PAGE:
Gov. Chris Gregoire stopped by yesterday to tout her new plan to reset state government (look for our take on the effort in Sunday’s paper; we’ll post the editorial here Saturday evening.)
While she was here, we talked about the failure of the Democrats’ jobs bill in Congress. Gregoire, as well as many other governors, has been counting on the bill to deliver billions in state aid. Washington penciled in $480 million in additional Medicaid money to help balance the state budget that begins July 1.
The package that Republicans defeated yesterday had a fraction of that, but still might have saved the governor from having to make across-the-board cuts. Gregoire now says that she’ll give Congress until its August recess to revive the aid, or she will start hacking state programs.
The federal aid was supposed to kick in after December, but waiting that long to make cuts isn’t an option. “For every layoff I do now, by December, I’d have to do two,” Gregoire said.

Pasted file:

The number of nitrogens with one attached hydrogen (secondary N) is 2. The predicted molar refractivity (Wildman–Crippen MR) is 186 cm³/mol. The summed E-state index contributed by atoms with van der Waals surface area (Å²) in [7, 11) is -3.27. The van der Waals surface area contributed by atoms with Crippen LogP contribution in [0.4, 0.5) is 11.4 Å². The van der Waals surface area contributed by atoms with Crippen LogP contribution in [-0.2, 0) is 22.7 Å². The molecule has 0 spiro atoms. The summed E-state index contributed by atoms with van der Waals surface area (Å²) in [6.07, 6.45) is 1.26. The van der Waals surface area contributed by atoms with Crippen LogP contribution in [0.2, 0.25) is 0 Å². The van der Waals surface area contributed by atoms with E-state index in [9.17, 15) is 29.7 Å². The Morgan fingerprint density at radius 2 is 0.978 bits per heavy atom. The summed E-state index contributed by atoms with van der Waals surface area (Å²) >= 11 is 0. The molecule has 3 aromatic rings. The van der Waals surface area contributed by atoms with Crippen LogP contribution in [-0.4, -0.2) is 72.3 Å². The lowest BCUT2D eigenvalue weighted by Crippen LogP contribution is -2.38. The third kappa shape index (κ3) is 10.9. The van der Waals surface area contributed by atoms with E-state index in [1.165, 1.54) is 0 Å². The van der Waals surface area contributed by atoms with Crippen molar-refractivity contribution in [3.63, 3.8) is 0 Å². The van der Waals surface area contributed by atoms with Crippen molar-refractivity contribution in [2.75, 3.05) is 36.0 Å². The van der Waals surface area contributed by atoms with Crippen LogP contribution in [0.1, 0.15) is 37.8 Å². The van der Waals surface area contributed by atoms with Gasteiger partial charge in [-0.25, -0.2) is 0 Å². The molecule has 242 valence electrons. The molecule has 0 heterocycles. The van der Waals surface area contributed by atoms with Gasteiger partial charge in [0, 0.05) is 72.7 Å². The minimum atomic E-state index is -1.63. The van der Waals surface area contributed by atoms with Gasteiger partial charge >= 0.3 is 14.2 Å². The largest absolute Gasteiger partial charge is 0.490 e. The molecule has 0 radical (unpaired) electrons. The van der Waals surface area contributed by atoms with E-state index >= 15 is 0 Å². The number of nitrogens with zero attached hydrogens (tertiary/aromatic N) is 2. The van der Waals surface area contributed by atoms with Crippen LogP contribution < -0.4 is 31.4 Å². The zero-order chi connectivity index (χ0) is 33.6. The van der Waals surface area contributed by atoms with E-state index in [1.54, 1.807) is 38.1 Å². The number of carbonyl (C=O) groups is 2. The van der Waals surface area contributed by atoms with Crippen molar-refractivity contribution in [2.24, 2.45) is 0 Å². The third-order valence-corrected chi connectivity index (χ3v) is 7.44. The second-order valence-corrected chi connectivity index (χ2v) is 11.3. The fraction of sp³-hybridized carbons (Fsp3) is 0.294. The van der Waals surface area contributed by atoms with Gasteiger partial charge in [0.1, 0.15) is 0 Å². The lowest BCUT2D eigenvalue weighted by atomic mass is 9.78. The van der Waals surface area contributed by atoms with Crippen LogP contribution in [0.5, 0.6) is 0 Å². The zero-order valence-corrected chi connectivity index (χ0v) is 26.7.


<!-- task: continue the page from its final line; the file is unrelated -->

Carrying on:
Gregoire noted that the failure of the bill also hurts Washington in a couple of other ways: It would have extended benefits to the long-term unemployed (“Those are people who will be coming right back in our door, needing Medicaid assistance, food stamps…”) and saved the sales tax deduction for another year.
The sales tax deduction is a matter of basic tax equity – it gives residents in states like Washington the same tax treatment as provided residents in states with income taxes. But Congress won’t restore it to the federal tax code because 1) it would then have to actually account for it long-term and 2) it makes a handy pawn to win votes for other spending measures.
Interestingly, the House and Senate felt strongly enough about one piece of their jobs bill – reversing a 21 percent federal fee cut on doctors who take Medicare patients – to break it out and pass on its own. But don’t hold your breath for the sales tax deduction to get any such special treatment.